Electrical Testing
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Is it time to upgrade your tools?

Your equipment still may do an adequate job, but you should see if newer tools are available that will help your business be more successful.

You don’t always need the latest test equipment and tools. But when you need them and don’t have them, that’s a problem. So how do you know if you need them?

Photo credit: ChesiireCat/iStock/Thinkstock

Consider the prospect of buying an industrial half-inch drive, corded electric drill in 1990. Your new 1990 drill is a big improvement over the one in your dad’s garage because your drill has a double-insulated case and variable speed drive. You would like him to upgrade, but he says his drill works just fine.

You know the double insulation greatly improves safety, and variable speed eliminates the need to drill pilot holes, so you can mount brackets in half the time it would take using your dad’s outdated drill.

But would you equip a crew with this 1990 drill in 2017? Your drill was the best on the market, but it does not have two important, productivity-improving features:

  • Keyless chuck. This saves time in multiple ways, not the least of which is finding that darn chuck.
  • High-capacity battery, spare battery, and charger system. No, you’ve got to run portable cords and plug it in.

Nor does your drill have that magnetic screwdriver bit holder, but of course in 1990 the practice of using drills to drive screws wasn’t all that widespread. Today, of course, manufacturers of premium brand drills also produce really nice bit kits to go with their drills.

If you did equip your crew with the older technology drill, how much time would they spend managing portable cords and dealing with chuck keys? If you were the new manager of a shop using such outdated drills, you’d be eager to upgrade.

It this example, dear old Dad didn’t see that he needed to upgrade. But the question isn’t whether something works just fine. Here are some questions to ask:

  • How well does it work compared with what your competition is using?
  • Do newer products improve work quality, productivity, or safety?
  • Does a newer product solve a problem that occurs with the older product?
  • Does a newer product have a useful feature that can expand your capabilities?
  • Is your existing equipment getting close to needing replacement anyhow?
  • Do any of your employees have better equipment at home than what they are expected to use at work? And if they do, why would they make that choice with their own money (really; ask why and try to understand the reasons)?

See if you can apply that drill example to other areas of your business such as:

  • Other types of power tools and hand tools.
  • Test equipment.
  • Tool organization and storage systems.
  • Safety gear, including personal protective equipment (PPE).
  • Wire labeling systems.
  • Company vehicles.
  • Communication gear.
  • Office equipment.
  • Software.
  • Hardware.
  • Mobile devices.
  • Office equipment.

Now let’s look at some upgrades you may not have considered:

  • Skill sets for technical employees, sales people, and office and administrative people. All of these are critical for your business. Many smaller shops understand the need for technical training, but not the other two. The folks in the field need the work the sales people generate, and they need the support of an efficient, competent office. An investment in skill upgrades for people in all three areas produces big returns.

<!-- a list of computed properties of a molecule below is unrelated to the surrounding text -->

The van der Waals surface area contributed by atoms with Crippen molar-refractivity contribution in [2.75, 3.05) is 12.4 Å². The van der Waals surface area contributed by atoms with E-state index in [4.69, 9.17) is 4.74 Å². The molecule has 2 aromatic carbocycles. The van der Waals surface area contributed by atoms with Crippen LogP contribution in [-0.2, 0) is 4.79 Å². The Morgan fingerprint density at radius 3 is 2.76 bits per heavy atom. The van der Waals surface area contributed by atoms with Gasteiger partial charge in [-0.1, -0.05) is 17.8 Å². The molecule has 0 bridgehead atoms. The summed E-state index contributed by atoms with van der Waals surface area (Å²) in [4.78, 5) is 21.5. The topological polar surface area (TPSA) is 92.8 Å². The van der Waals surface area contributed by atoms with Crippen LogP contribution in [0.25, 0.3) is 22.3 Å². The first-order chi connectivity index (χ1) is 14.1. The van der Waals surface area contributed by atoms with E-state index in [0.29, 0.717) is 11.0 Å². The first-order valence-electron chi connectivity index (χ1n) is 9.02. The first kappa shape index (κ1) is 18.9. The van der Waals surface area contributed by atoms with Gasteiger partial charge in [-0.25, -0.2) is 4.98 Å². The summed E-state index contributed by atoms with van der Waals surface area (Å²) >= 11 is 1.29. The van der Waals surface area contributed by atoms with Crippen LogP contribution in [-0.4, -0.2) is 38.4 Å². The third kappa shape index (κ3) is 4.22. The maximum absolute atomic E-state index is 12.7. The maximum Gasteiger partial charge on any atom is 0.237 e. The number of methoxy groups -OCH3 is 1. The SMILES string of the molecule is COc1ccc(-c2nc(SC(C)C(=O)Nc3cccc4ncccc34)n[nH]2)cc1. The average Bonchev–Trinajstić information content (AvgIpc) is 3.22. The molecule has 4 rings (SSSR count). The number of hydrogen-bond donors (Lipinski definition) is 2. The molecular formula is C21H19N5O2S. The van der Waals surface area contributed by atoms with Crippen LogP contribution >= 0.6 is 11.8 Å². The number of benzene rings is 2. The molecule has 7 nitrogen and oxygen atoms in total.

• Customers. Your customers pay your bills. But they also may drive you nuts. What you want are good accounts; they pay promptly and don’t make unreasonable demands. If you have one customer that causes an outsized drain on your resources, those resources aren’t going to your other customers or to your business. For example, XYZ always pays invoices several months late. Either upgrade the situation (charge them a finance fee upfront, refundable if they pay on time) or upgrade the customer (drop the account and replace them with a better customer).
  • Business practices. Many business practices are outdated. Consider, for example, the facsimile machine. Some businesses can’t get away from this, because their customer base insists on faxing. But it’s a paper-based process. You don’t look up printouts on your office server, they’re in a stack or drawer somewhere. Even if you scan those faxes, you have just an image so you can’t search by keyword to find the document. What other practices are outdated? Take a hard look at performance appraisals and time clocks for your employees, paper invoicing to your customers, and paper payments to your vendors.
  • Data security. In the old days, select managers had a key to the office, and somebody would arrive in the morning to “open shop.” Someone would “lock up” at night, and all of the company’s documents would be safe from espionage or theft. Today, your drawings are almost certainly on Internet-connected PCs. So are your personnel records, financial records, and other sensitive data. Did you know that among the most common passwords are the words “admin” and “password”? You need to set up a rigorous password policy and take other measures to secure your data. A proper upgrade here requires a professional with the right qualifications; it’s not a do-it-yourself (DIY) job.

What other areas of your business could benefit from an upgrade? If you’re not sure, focus first on tools and test equipment because those are vital for being competitive on the field end of things in your market. Then talk with people in various departments and get their thoughts about what they would like to upgrade and why.

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